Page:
▪ One thing I’m enjoying about postseason baseball telecasts is the occasional replay at the end of an inning if there’s a spectacular or controversial play leading into the break. Greedy NESN always goes straight to commercial — sometimes before Dave O’Brien has a chance to say, “Out number three” — then frequently misses the first pitch of the next inning to squeeze in another Charlie Moore promo.

▪ Are we prepared to live in a world in which the Buffalo Bills are Super Bowl champs?

▪ Belichick made a big deal about some of the names on the Cleveland Browns ring of honor at FirstEnergy Stadium. A casual fan might wonder why the number 10636 is honored along with Jim Brown, Paul Brown, Otto Graham, and Co. Answer: It’s an homage to 10,636 consecutive snaps played by Browns left tackle Joe Thomas between 2007-17.

▪ After punching out teammate Jordan Poole, combustible Warrior Draymond Green went on TNT’s “The Countdown” in an effort to restore his image. It was weak and self-serving. This is leadership?

▪ Did you know that Deshaun Watson’s first game back for the Browns will be at Houston Dec. 4? A cynic might wonder if this is how the NFL came up with an 11-game punishment for him.


▪ Speaking of Houston, Texas media legend John McClain tweeted, “Firing Easterby is one of the best decisions in the history of Houston sports,” when former Patriots chaplain and character coach Jack Easterby was fired by the Texans this week.

▪ If he stays healthy, LeBron James will pass Kareem Abdul-Jabbar as the NBA’s top all-time scorer early in 2023. Kareem is sitting on 38,387 points. LeBron started the season at 37,062. Karl Malone, Kobe Bryant, and Michael Jordan are 3-4-5.

▪ New Knicks point guard Jalen Brunson remembers being a little kid and rebounding for Derrick Rose when Rose was MVP of the Bulls and Brunson’s dad, Rick, was an assistant coach for Tom Thibodeau. They’re all together again with the Knicks this year.

▪ How long does Steve Nash last with Brooklyn? The Nets were thrashed, 130-108, by the Pelicans in their opener. Kyrie shot 6 for 19 and scored only 4 points in the first half.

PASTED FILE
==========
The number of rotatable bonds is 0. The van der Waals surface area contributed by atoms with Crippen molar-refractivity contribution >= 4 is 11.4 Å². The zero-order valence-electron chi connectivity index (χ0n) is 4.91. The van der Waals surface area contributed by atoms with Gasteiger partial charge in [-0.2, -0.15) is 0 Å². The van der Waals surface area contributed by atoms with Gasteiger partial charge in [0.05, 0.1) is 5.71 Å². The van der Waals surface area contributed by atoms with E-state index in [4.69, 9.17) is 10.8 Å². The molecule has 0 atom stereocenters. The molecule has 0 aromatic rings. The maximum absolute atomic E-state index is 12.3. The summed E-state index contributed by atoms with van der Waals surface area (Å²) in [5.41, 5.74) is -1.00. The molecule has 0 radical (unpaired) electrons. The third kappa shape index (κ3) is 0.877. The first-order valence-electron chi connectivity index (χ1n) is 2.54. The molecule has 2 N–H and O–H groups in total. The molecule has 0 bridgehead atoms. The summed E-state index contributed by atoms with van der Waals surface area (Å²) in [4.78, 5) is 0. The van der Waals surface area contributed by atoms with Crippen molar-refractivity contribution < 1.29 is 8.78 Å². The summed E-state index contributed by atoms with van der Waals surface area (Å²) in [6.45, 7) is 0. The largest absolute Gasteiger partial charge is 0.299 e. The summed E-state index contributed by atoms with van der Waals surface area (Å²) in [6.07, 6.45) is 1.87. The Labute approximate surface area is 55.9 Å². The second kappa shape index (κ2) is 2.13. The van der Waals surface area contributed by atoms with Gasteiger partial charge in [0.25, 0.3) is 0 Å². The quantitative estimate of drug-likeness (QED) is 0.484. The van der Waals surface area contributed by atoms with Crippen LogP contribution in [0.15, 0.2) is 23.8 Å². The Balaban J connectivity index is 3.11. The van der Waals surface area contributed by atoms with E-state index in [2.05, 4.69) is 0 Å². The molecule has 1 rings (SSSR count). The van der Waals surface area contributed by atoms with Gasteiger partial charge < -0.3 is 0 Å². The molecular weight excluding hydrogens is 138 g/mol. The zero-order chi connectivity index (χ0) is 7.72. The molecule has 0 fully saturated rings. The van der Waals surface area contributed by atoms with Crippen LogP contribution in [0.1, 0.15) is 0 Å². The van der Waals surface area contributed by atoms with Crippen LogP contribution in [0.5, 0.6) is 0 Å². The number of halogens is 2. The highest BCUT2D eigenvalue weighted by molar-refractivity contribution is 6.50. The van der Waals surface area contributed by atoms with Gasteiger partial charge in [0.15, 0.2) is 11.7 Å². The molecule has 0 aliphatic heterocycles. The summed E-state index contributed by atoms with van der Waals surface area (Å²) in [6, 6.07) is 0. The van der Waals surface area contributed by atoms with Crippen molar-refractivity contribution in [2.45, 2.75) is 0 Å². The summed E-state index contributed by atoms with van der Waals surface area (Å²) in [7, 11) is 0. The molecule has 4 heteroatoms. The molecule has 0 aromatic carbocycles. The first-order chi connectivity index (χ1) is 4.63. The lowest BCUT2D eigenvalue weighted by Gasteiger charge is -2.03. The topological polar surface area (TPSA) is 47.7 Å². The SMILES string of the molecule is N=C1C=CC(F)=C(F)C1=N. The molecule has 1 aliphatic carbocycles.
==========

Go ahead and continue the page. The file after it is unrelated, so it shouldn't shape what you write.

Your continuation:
▪ It was fun in the moment, but Cleveland DH Josh Naylor looks somewhat idiotic for his baby-rocking gestures after homering off Gerrit Cole in Game 4 of the Guardians-Yankees ALDS. The Guardians were quiet for the rest of the series.

Two days after Naylor’s demonstration, the estimable Terry Francona blundered, opting for Aaron Civale (Northeastern, Connecticut-born and -raised) in the winner-take-all Game 5. Civale retired only one batter and gave up the three-run blast to Giancarlo Stanton. Civale is Cleveland’s Denny Galehouse.


▪ UMass football madness: A reader insists that in 11 years of playing in the FBS division of college football, the Minutemen have won only one game against an FBS team with a winning record — Appalachian State in 2017. Can this be possible?

Think about this for a second: UMass lost to Buffalo last weekend. Holy Cross, an FCS school that plays Merrimack and Bryant, beat Buffalo earlier this season.

Can’t wait for UMass at Texas A&M Nov. 19. What are we doing, people?

▪ Why I love the New York Post: Six of seven baseball writers picked the Astros to beat the Yankees in the ALCS. Love the old-timey, hard-edged cynicism of the Post staff. Fanboys not allowed.

▪ Any of you notice Bill Walton sitting behind the backstop in San Diego when the Padres played the Phillies Tuesday night? Felt bad for the poor person sitting behind the redheaded giant.

▪ The Warriors and Lakers chucked up 85 3-pointers in their opener Tuesday.

▪ Two new books for your sports shelf: Tony Massarotti’s “This is Our City” takes you through New England’s 12 championship seasons in this century. Jeff Pearlman’s “The Last Folk Hero — The Life and Myth of Bo Jackson” celebrates the extraordinary athletic life of a two-sport legend. Four out of four stars for both books.

▪ Firewagon Hockey on Causeway Street. Love it.

▪ Quiz answer: Arizona’s Randy Johnson in 2001 (against the Yankees), Detroit’s Mickey Lolich in 1968 (against the Cardinals), and St. Louis’s Bob Gibson in 1967 (against the Red Sox).

Dan Shaughnessy is a Globe columnist. He can be reached at daniel.shaughnessy@globe.com. Follow him on Twitter @dan_shaughnessy.